grooming. Grooming occurs regardless of climate or season. Females
which are matrilineally related groom each other more often than
unrelated individuals. Females will also groom unrelated females to
maintain group cohesion and social relationships between different
kinships in a troop. Nevertheless, a female will only groom a limited
number of other females, even if the group expands. Females will also
groom males, usually for hygienic purposes, but it can serve to
attract dominant males to the group. Mothers pass their grooming
techniques to their offspring most probably through social rather than
MATING AND PARENTING
A male and female macaque form a pair bond and mate, feed, rest, and
travel together, and this typically lasts 16 days on average during
the mating season. Females enter into consortships with an average of
four males a season. Higher-ranking males have longer consortships
than their subordinates. In addition, higher-ranking males try to
disrupt consortships of lower-ranking males. Females attempt to mate
with males of any rank. However, dominant males mate more as they are
more successful in mate guarding. The female decides whether mating
takes place. In addition, dominance does not mean a male will
successfully mate with a female. Males may also temporarily join
another troop during the mating season and mate with the females.
Females also engage in same-sex mounting . Such behavior is likely
because of hormones and females are mounted more often by other
females than males.
During the mating season, the face and genitalia of males redden and
the tail stands erect. In addition, females' faces and anogenital
regions turn scarlet. Macaques copulate both on the ground and in the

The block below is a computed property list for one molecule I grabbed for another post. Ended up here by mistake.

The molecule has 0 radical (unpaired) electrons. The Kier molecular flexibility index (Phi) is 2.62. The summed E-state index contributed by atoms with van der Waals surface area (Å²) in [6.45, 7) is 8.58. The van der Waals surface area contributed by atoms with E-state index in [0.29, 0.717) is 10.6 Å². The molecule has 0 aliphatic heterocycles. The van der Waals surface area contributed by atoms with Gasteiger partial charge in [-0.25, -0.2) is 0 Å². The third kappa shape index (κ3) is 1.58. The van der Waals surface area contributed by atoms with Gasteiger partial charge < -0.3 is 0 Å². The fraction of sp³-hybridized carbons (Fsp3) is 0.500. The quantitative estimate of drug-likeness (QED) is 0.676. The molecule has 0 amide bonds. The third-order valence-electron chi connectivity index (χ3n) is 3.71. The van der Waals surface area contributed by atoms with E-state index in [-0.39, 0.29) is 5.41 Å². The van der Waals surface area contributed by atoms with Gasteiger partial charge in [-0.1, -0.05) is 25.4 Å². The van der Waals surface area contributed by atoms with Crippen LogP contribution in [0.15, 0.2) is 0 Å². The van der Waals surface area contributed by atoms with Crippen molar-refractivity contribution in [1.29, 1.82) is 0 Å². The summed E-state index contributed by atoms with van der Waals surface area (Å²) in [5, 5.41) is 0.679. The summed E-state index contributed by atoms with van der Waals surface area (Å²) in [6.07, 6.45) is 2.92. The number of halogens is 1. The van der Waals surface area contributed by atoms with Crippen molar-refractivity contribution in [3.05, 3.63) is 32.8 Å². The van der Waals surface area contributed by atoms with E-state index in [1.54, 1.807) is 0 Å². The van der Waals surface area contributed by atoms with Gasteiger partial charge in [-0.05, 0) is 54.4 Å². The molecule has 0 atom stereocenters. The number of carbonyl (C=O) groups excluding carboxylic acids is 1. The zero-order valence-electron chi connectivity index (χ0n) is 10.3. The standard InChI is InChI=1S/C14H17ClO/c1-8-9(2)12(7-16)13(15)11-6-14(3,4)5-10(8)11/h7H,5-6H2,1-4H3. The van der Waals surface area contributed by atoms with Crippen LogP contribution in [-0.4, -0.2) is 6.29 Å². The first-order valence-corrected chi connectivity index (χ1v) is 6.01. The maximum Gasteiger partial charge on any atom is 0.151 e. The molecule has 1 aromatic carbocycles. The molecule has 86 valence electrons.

trees, and roughly one in three copulations leads to ejaculation .
Macaques signal when they are ready to mate by looking backward over a
shoulder, staying still, or walking backwards towards their potential
partner. A female emits a "smooth-late-high coo", or "squawk",
"squeak", or produce an atonal "cackle" during copulation. Males have
no copulatory vocalizations. Mother macaque with infant
A macaque mother moves to the periphery of her troop to give birth in
a secluded spot, unless the group is moving, when the female must
stay with it. Macaques usually give birth on the ground. Infants are
born with dark-brown hair. They consume their first solid food at
five to six weeks old, and can forage independently from their mothers
by seven weeks. A mother carries her infant on her belly for its
first four weeks. After this time, the mother carries her infant on
her back, as well. Infants continue to be carried past a year. A
mother and her infant tend to avoid other troop members, and the
mother may socialize again very slowly. However, alloparenting has
been observed, usually by females which have not had infants of their
own. Male care of infants occurs in some groups, but not in others;
usually, older males protect, groom, and carry an infant as a female
Infants have fully developed their locomotive abilities within three
to four months. When an infant is seven months old, its mother
discourages suckling; full weaning happens by its 18th month. In some
populations, male infants tend to play in larger groups more often
than females. However, female infants have more social interaction
than their male counterparts. Males prefer to associate with other
males around the same age, when they are two years old. Female
infants will associate with individuals of all ages and sexes.
During feeding or moving, Japanese macaques often emit "coos". These
most likely serve to keep the troop together and strengthen social
relations between females. Macaques usually respond to coos with coos
of their own. Coos are also uttered before grooming along with